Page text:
Moshe merited a profound understanding of the inherent goodness which exists in every person. Because he was not willing to look upon people through the prism of Midat HaDin, he was given the ability to look upon every individual through the Attribute of Mercy; the quality which would gain him insight into the human heart and allow him to see the bountiful mercy present in this world.
The three scenes in which Moshe appears seem to have one common denominator: empathy. In the first scene, at the outset of Moshe’s adult life, he goes out to his brethren with the aim of seeing them. Moshe is proactive and goes out to the people to observe them from up close. He wants to feel his fellow brethren, step into their shoes, as it were.
In the second scene, Moshe gives his son a name that expresses his empathy for the People of Israel, and in so doing, perpetuates this emotion.
The third time we encounter Moshe in our portion, we see that Moshe is given the opportunity to learn the secret of God’s leadership in this world, but he refuses so as not to undermine the compassion he feels for the People of Israel.
All of these actions and reactions teach us how important it is for leaders, and any person for that matter, to be sensitive to others. Moreover, we also learn that it is no less important to exert efforts in order to upkeep this feeling. Some people have a natural propensity for this particular emotional quality, while others do not. We must think of creative ways to incorporate this good trait into our character.
During the course of our emissary work here on the local campus, we have been fortunate to meet all kinds of people, each with his or her unique story and background. Students turn to us and ask for our assistance in numerous matters. Sometimes a student may find it difficult to combine academic studies with religious duties; in other instances, a student may struggle to fit in socially. And sometimes, all a person really wants is an attentive ear, someone trustworthy to whom he can disclose all that lies heavy on his heart.
As foreigners, who come from an altogether different culture, our viewpoint does not always allow us to see what the person in front of us is really going through. Moshe teaches us how important it is to be proactive, and to set one’s eyes and one’s heart upon the other in order to tune into what the other person is experiencing. It means putting one’s own sense of self aside, and stepping into the shoes of the other, listening to the story of the other in an attempt to experience reality as s/he is experiencing it.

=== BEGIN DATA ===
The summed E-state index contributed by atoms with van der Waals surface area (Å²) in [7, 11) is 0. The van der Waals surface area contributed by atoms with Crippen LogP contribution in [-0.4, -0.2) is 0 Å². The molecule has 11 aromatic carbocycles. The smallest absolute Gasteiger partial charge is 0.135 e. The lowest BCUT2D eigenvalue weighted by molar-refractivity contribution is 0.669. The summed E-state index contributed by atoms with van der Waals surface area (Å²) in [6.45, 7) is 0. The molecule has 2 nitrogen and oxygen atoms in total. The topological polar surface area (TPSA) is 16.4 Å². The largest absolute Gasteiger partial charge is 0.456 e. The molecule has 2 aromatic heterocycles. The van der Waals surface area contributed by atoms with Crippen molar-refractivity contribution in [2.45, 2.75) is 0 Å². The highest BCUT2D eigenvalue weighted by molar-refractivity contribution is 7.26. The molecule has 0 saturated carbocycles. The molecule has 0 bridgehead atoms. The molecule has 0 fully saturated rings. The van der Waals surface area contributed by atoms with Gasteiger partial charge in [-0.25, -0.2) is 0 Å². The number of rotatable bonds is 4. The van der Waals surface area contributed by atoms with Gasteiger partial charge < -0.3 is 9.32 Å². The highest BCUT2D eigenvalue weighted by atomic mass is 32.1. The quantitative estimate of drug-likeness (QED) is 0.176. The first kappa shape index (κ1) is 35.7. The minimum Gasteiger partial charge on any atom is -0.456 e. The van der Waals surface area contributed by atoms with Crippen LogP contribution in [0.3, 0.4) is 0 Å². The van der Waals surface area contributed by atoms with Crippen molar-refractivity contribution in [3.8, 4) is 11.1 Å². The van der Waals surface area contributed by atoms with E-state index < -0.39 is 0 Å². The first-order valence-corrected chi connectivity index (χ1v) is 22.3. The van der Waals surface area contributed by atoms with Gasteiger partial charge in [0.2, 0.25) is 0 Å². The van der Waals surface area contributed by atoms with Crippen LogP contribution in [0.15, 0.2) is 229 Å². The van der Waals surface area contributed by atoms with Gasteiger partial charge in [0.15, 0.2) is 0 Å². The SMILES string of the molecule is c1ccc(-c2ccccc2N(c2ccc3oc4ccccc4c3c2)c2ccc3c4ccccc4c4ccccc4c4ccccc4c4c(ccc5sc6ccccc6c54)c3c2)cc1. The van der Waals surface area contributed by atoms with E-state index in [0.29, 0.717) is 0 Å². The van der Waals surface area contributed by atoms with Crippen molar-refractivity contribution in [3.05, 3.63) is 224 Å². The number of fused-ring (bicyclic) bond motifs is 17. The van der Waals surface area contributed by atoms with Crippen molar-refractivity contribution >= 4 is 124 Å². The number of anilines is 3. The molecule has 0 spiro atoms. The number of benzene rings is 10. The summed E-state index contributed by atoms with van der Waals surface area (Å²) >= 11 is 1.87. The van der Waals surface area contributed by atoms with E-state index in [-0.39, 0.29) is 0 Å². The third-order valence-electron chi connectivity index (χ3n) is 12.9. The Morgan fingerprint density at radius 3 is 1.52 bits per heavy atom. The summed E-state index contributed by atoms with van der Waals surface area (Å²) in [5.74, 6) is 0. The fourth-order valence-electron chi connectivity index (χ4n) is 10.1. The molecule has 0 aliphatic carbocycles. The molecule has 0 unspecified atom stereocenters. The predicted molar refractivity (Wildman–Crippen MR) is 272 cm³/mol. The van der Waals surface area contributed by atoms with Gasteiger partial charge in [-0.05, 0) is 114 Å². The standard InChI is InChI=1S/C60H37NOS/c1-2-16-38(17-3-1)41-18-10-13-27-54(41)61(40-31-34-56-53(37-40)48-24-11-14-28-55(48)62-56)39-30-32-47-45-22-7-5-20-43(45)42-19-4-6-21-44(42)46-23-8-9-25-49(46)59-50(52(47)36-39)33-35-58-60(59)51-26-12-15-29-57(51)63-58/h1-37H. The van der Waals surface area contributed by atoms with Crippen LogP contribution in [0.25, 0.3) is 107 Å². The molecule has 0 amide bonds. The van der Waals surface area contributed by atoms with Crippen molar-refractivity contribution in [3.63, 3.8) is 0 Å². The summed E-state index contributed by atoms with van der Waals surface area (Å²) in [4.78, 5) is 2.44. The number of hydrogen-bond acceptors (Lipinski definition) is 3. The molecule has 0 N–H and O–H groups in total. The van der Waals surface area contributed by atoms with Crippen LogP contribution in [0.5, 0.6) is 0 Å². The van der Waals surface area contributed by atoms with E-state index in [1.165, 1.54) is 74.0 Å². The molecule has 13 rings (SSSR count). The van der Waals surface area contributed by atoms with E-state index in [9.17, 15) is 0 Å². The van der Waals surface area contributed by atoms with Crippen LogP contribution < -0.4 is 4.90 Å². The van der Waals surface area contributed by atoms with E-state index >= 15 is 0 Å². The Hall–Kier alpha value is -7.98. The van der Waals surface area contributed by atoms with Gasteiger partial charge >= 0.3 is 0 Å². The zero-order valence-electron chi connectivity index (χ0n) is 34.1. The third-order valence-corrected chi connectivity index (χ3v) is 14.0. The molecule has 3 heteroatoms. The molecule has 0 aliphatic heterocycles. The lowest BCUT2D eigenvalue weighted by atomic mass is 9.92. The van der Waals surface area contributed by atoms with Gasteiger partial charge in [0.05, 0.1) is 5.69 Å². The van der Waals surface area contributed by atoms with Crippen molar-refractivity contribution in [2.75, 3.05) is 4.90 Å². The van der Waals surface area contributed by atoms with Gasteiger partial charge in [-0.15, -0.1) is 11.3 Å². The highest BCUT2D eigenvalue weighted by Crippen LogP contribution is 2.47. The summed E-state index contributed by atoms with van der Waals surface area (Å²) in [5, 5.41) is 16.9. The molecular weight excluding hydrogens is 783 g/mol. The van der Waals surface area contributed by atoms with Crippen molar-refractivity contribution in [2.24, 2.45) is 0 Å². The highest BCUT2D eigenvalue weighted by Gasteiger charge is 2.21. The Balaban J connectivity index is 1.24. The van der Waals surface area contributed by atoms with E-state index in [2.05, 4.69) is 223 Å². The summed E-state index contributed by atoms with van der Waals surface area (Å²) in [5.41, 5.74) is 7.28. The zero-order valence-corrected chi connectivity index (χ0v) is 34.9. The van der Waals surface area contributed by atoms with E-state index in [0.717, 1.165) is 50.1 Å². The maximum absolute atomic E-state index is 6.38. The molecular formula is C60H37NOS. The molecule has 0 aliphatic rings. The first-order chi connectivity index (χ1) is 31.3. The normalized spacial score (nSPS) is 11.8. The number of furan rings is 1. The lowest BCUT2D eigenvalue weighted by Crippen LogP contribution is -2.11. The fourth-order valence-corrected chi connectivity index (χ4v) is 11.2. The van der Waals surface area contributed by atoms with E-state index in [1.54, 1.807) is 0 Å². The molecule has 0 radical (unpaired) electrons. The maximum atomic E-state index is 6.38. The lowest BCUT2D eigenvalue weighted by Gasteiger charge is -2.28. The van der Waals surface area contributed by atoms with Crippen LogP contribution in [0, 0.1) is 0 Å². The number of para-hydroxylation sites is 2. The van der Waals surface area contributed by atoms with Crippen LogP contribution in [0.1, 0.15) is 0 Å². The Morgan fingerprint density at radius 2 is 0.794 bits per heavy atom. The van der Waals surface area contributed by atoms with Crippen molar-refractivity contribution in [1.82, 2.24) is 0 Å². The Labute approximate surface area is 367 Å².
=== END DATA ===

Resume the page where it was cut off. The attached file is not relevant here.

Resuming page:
A little before our firstborn son turned three, we started telling him the story of Moshe in the basket. He loved the story and asked us to tell it to him each night before going to bed. One day, we role-played the story. Our son was Moshe, and we, his parents, role-played the parts of Yocheved and the daughter of Pharaoh. We chose the scene when Moshe is weaned, and the time has come to say goodbye to Yocheved, and go to the home of the daughter of Pharaoh. Before they say farewell, Yocheved asks Moshe not to forget his family, his past, his self. She sings the verses of Shema Yisrael and Ha’mal’ach ha’go’el oti – “The angel who protects me…”. At this point in our role-play game, my son, feeling the pain of the pending separation, shed a tear. “And behold, there was a boy who was crying.”
The student community in Leeds comprises some 1200 Jewish students aged 18-24. Most of these students emanate from London and Manchester, but there are also students from Europe and the USA. The student body is varied, boasting diverse backgrounds, and very different levels of Jewish awareness, identity and affiliation. Our role is to strengthen and empower the Jewish community, as well as the Jewish student body.